After writing a couple of somewhat controversial posts over the past few days, it’s time for a more lighthearted one.
Richard was recently accused of name calling when he used a common English idiom in a comment on Facebook. In response to a doom and gloom posting expressing a friend’s fear about what the newly elected NDP government would do to our province’s economy, he wrote “I just checked again. The sky is still safely in place, it did not fall.” He was, of course, making reference to The sky is falling!, an idiom which had it’s origins in the ancient folk tale, Henny Penny, or as it’s sometimes known, Chicken Little, about a chicken who believes the world is coming to an end. The phrase features prominently in the story, and has passed into the English language as a common idiom indicating a hysterical or mistaken belief that disaster is imminent.
I don’t know if our friend truly believed that Richard was calling her Chicken Little or if she was just very upset. The idiom is one that has been used frequently in discussions and articles in Alberta since the May 5th election. In fact, it appeared twice in one article that we read today. In any case, the misunderstanding reminded me again what a challenging language English is and how much fun we had teaching it in both China and Japan.
Some of our adult students in Japan were particularly intrigued by idioms. Kyoko was a librarian who was already quite conversant in English and who wanted to study nothing else! In my opinion, she was an adult student paying good money for private lessons and should have been able to choose what she wanted to study, but the school had a different philosophy and I couldn’t get away with that. We agreed to compromise. She would study the prescribed curriculum if I would include one or two idioms at the end of each lesson.
So what is an idiom? It can be defined as an expression that cannot be understood from the meanings of its separate words, but that has a separate meaning of its own. The origin of many have been lost in antiquity, but our language is littered with them. Some people, Richard included, use them frequently in everyday conversation. I use them much less often, but I thought it would be fun to do a bit of research and share the stories behind a few of the more common ones here.
It’s raining cats and dogs! simply means that it’s pouring rain. There are many theories about the origin of this one, but the most probable is that it had it’s beginning in 17th century England. Public sanitation wasn’t what it is today and during deluges, rainwater coursing down the streets would often carry dead animals with it. As a result, even though cats and dogs never literally showered down from above, they became associated with severe rainstorms.
Mind your Ps and Qs means to watch your manners or be on your best behaviour. It dates back to a time when local taverns, pubs and bars served their patrons drinks by the quart and the pint. Bar maids had to keep an eye on the customers and keep the drinks coming paying special attention to who was drinking pints, and who was drinking quarts.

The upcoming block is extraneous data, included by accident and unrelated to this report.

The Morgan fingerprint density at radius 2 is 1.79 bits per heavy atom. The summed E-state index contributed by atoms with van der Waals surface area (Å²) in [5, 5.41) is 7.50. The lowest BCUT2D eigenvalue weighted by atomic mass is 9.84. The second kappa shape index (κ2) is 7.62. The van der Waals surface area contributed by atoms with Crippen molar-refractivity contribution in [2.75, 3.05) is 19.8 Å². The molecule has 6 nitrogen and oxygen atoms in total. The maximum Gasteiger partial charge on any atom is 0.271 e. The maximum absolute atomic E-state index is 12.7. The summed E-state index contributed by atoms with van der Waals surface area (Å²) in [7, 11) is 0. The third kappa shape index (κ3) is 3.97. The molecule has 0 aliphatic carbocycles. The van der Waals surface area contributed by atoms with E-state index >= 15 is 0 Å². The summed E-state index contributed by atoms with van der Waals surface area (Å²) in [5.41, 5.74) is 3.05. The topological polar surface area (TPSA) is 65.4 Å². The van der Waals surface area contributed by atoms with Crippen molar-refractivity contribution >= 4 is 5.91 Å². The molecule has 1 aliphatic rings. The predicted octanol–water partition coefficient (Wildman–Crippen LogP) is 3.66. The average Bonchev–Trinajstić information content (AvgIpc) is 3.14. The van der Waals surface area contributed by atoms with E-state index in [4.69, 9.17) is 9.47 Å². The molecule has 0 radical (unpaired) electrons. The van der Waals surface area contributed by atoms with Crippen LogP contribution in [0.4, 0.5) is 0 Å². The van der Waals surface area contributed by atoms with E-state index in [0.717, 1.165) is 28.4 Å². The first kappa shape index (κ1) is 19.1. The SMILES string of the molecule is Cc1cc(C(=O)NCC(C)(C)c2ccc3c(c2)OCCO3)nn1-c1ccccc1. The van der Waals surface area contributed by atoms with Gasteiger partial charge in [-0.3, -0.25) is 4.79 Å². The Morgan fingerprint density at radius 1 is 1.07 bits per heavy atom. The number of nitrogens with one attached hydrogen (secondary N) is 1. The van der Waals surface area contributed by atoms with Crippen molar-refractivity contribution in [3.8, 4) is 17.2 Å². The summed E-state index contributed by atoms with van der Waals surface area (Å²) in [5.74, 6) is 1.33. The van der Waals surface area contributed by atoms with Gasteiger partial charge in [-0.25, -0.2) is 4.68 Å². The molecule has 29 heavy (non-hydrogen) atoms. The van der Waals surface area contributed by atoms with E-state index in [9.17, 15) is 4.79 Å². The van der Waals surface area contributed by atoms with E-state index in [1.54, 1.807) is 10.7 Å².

When someone uses the phrase, straight from the horse’s mouth, we know that they have heard something directly from the source. They are, therefore, to be believed. Horses have been a prized commodity down through the ages. In the past, a dishonest seller might lie about a horse’s age, but a potential buyer who knew anything about horses knew that you could tell the age by examining the size and shape of its teeth, literally getting the truth straight from the horse’s mouth.
Do you ever get up on the wrong side of the bed? If so, you start the day in a less than pleasant mood. In Roman times, it was considered bad luck to get out of bed on the left side. Hence if you got up on that side, your day was destined to be a bad one.
When you paint the town red, you go out and celebrate in a somewhat wild and flamboyant way that likely includes imbibing in alcohol. There are several suggestions as to the origin of this one, but the most common dates back to 1837 and a well-documented story about the Marquis of Waterford and a group of his friends running riot in the Leicestershire town of Melton Mowbray, painting the town’s toll-bar and several other buildings a bright red.
Do your kids like riding shotgun; running to jump in the front seat of the vehicle with you whenever you go out? If so, they are replicating a historically important role. In the days when stagecoaches were the primary mode of transport, the seat immediately next to the driver was reserved for an individual with a shotgun whose job it was to ward off any bandits attempting to loot passengers.
Do you ever fly off the handle? In pioneer days, handmade axes weren’t always the best examples of craftsmanship. Occasionally, a particularly poor design would result in the head unexpectedly flying off its handle. This became an apt metaphor for passionate bursts of rage or losing one’s temper.
If our friend’s predictions about Alberta’s NDP government come true, we may have to bite the bullet, accepting the impending hardship and enduring the resulting pain. This idiom has a straightforward history. In days gone by, when doctors were short on anesthesia, they would ask the patient to bite down on stick of wood or a bullet during a medical procedure to distract them from the pain.
Or perhaps we’ll have to tighten our belts, lowering our standard of living because we’ll have less money than we had before. This saying comes from the depression era when there was little money for anything including food so people had to tighten their belts in order to keep their pants from falling down.
I could go on and on. There are estimated to be more than 25 000 idioms in the English language!
Do you have a favourite?